The Reception of Homosexuality in Klaus Mann’s Weimar Era Works

Samuel Clowes Huneke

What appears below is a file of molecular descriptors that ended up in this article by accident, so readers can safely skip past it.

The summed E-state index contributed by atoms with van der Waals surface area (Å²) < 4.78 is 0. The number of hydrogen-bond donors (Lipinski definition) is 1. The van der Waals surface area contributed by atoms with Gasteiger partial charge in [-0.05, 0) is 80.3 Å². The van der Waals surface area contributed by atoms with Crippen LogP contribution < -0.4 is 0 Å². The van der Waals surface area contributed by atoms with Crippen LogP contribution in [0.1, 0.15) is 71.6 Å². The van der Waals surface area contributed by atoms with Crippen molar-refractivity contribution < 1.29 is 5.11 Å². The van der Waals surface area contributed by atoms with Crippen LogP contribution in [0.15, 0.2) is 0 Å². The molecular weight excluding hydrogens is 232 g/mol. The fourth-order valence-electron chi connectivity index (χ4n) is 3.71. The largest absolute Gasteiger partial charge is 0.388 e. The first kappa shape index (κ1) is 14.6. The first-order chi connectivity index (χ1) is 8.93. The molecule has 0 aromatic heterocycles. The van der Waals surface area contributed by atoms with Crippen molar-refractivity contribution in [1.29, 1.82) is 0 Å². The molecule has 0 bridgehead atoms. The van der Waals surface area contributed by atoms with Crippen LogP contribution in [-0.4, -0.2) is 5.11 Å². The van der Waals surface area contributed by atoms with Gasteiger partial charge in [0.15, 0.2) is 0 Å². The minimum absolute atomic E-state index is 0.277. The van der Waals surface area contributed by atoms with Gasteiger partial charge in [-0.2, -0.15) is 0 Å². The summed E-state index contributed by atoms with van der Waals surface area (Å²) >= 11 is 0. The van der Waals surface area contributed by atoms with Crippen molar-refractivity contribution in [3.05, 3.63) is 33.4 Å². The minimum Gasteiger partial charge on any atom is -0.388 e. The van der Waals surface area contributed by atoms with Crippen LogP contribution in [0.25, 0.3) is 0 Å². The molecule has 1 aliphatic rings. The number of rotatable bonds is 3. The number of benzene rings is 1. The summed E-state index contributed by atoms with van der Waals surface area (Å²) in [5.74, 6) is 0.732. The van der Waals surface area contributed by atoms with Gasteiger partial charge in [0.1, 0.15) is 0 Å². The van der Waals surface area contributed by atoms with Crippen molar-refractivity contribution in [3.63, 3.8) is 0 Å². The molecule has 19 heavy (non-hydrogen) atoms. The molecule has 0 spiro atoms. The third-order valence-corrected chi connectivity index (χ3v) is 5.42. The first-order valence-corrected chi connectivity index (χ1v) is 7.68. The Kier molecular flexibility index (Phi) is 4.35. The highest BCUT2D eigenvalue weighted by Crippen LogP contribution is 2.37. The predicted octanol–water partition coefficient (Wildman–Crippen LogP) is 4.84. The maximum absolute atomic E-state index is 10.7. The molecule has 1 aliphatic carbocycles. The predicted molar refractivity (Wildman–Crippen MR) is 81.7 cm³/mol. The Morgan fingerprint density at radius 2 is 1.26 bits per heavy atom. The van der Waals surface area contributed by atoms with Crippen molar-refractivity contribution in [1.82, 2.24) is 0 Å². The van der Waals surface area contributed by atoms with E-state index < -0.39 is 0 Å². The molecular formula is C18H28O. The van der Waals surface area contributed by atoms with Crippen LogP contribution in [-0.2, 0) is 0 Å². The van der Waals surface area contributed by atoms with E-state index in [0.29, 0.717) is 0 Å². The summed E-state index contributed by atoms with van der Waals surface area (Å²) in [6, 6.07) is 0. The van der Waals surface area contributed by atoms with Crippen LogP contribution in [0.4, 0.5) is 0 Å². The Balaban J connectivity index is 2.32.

Although Klaus Mann has long been recognized for his antifascist works written in exile, his earlier Weimar texts have only recently received serious scholarly attention. Noted for the prominent role that homosexuality plays in them, these works have been frequently cited as an example of and influence on Weimar culture, particularly its gay elements. However, no rigorous study has yet attempted to trace the reception of homosexuality in Mann’s literature in the 1920s and early 1930s. This article seeks to determine the reception of these texts in selected contemporary general and gay periodicals in order to demonstrate that the homosexual content of Mann’s literature was widely received in the Weimar Republic. Interwar critics noted his works not only for their depictions of the Nachkriegsgeneration, but also for their vivid and realistic homosexual content. Mann’s works placed same sex desire, depicted in an affirmative light, squarely in front of Weimar readers, asking them to consider the place of gay men and women in their society. (SCH)

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